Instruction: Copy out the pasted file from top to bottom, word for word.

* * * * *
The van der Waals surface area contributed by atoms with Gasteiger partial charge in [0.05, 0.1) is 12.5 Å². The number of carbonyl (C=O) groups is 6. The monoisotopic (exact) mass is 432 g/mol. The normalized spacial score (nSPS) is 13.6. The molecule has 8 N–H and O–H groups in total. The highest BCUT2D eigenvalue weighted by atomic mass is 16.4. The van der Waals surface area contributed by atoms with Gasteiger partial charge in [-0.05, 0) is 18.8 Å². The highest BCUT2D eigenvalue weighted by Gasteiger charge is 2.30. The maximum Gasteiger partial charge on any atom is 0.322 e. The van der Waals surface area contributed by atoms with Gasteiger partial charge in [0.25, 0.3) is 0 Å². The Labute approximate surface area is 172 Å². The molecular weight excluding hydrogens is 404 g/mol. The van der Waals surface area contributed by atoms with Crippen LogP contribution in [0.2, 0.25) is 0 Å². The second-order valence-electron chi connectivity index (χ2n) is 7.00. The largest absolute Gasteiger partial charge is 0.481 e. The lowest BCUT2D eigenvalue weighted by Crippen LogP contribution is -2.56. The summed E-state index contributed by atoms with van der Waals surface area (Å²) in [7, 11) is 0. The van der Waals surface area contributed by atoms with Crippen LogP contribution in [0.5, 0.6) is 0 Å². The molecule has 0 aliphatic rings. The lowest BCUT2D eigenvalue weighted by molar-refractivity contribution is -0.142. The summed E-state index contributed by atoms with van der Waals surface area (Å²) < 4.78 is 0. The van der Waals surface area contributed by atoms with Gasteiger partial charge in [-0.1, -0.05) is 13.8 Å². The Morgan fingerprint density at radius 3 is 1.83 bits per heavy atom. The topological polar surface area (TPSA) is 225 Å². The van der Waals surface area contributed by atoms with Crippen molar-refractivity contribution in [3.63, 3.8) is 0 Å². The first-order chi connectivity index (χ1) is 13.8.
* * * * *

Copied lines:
The van der Waals surface area contributed by atoms with Gasteiger partial charge in [0.05, 0.1) is 12.5 Å². The number of carbonyl (C=O) groups is 6. The monoisotopic (exact) mass is 432 g/mol. The normalized spacial score (nSPS) is 13.6. The molecule has 8 N–H and O–H groups in total. The highest BCUT2D eigenvalue weighted by atomic mass is 16.4. The van der Waals surface area contributed by atoms with Gasteiger partial charge in [-0.05, 0) is 18.8 Å². The highest BCUT2D eigenvalue weighted by Gasteiger charge is 2.30. The maximum Gasteiger partial charge on any atom is 0.322 e. The van der Waals surface area contributed by atoms with Gasteiger partial charge in [0.25, 0.3) is 0 Å². The Labute approximate surface area is 172 Å². The molecular weight excluding hydrogens is 404 g/mol. The van der Waals surface area contributed by atoms with Crippen LogP contribution in [0.2, 0.25) is 0 Å². The second-order valence-electron chi connectivity index (χ2n) is 7.00. The largest absolute Gasteiger partial charge is 0.481 e. The lowest BCUT2D eigenvalue weighted by Crippen LogP contribution is -2.56. The summed E-state index contributed by atoms with van der Waals surface area (Å²) in [7, 11) is 0. The van der Waals surface area contributed by atoms with Crippen LogP contribution in [0.5, 0.6) is 0 Å². The molecule has 0 aliphatic rings. The lowest BCUT2D eigenvalue weighted by molar-refractivity contribution is -0.142. The summed E-state index contributed by atoms with van der Waals surface area (Å²) < 4.78 is 0. The van der Waals surface area contributed by atoms with Gasteiger partial charge in [-0.1, -0.05) is 13.8 Å². The Morgan fingerprint density at radius 3 is 1.83 bits per heavy atom. The topological polar surface area (TPSA) is 225 Å². The van der Waals surface area contributed by atoms with Crippen molar-refractivity contribution in [3.63, 3.8) is 0 Å². The first-order chi connectivity index (χ1) is 13.8.